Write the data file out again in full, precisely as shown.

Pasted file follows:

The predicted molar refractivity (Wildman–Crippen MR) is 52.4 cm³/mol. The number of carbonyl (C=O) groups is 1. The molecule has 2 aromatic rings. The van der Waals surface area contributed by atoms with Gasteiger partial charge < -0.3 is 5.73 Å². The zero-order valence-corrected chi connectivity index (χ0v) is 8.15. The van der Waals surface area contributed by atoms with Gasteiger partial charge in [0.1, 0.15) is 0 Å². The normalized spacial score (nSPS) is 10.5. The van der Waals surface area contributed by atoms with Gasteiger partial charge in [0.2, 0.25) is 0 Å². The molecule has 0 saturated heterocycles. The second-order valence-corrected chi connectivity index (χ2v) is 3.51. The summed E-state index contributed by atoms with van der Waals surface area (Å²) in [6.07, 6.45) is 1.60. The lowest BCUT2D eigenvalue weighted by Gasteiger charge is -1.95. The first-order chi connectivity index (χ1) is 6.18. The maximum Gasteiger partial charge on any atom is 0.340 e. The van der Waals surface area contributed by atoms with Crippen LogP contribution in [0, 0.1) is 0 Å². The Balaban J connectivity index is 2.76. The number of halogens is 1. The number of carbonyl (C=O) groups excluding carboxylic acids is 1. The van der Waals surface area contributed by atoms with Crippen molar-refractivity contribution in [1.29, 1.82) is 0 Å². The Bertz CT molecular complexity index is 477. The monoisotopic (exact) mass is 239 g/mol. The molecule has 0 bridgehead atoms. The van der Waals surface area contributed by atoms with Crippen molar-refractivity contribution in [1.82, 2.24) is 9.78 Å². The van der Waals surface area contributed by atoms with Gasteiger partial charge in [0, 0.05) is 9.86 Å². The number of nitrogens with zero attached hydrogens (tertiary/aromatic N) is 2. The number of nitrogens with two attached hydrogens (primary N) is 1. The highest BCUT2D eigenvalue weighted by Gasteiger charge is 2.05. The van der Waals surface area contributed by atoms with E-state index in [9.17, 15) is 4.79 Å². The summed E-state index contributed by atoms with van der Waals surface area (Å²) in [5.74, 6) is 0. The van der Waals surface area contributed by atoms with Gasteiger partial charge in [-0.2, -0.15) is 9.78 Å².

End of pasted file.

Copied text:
The predicted molar refractivity (Wildman–Crippen MR) is 52.4 cm³/mol. The number of carbonyl (C=O) groups is 1. The molecule has 2 aromatic rings. The van der Waals surface area contributed by atoms with Gasteiger partial charge < -0.3 is 5.73 Å². The zero-order valence-corrected chi connectivity index (χ0v) is 8.15. The van der Waals surface area contributed by atoms with Gasteiger partial charge in [0.1, 0.15) is 0 Å². The normalized spacial score (nSPS) is 10.5. The van der Waals surface area contributed by atoms with Gasteiger partial charge in [0.2, 0.25) is 0 Å². The molecule has 0 saturated heterocycles. The second-order valence-corrected chi connectivity index (χ2v) is 3.51. The summed E-state index contributed by atoms with van der Waals surface area (Å²) in [6.07, 6.45) is 1.60. The lowest BCUT2D eigenvalue weighted by Gasteiger charge is -1.95. The first-order chi connectivity index (χ1) is 6.18. The maximum Gasteiger partial charge on any atom is 0.340 e. The van der Waals surface area contributed by atoms with Crippen LogP contribution in [0, 0.1) is 0 Å². The Balaban J connectivity index is 2.76. The number of halogens is 1. The number of carbonyl (C=O) groups excluding carboxylic acids is 1. The van der Waals surface area contributed by atoms with Crippen molar-refractivity contribution in [1.29, 1.82) is 0 Å². The Bertz CT molecular complexity index is 477. The monoisotopic (exact) mass is 239 g/mol. The molecule has 0 bridgehead atoms. The van der Waals surface area contributed by atoms with Crippen molar-refractivity contribution in [1.82, 2.24) is 9.78 Å². The van der Waals surface area contributed by atoms with Gasteiger partial charge in [0, 0.05) is 9.86 Å². The number of nitrogens with zero attached hydrogens (tertiary/aromatic N) is 2. The number of nitrogens with two attached hydrogens (primary N) is 1. The highest BCUT2D eigenvalue weighted by Gasteiger charge is 2.05. The van der Waals surface area contributed by atoms with E-state index in [9.17, 15) is 4.79 Å². The summed E-state index contributed by atoms with van der Waals surface area (Å²) in [5.74, 6) is 0. The van der Waals surface area contributed by atoms with Gasteiger partial charge in [-0.2, -0.15) is 9.78 Å².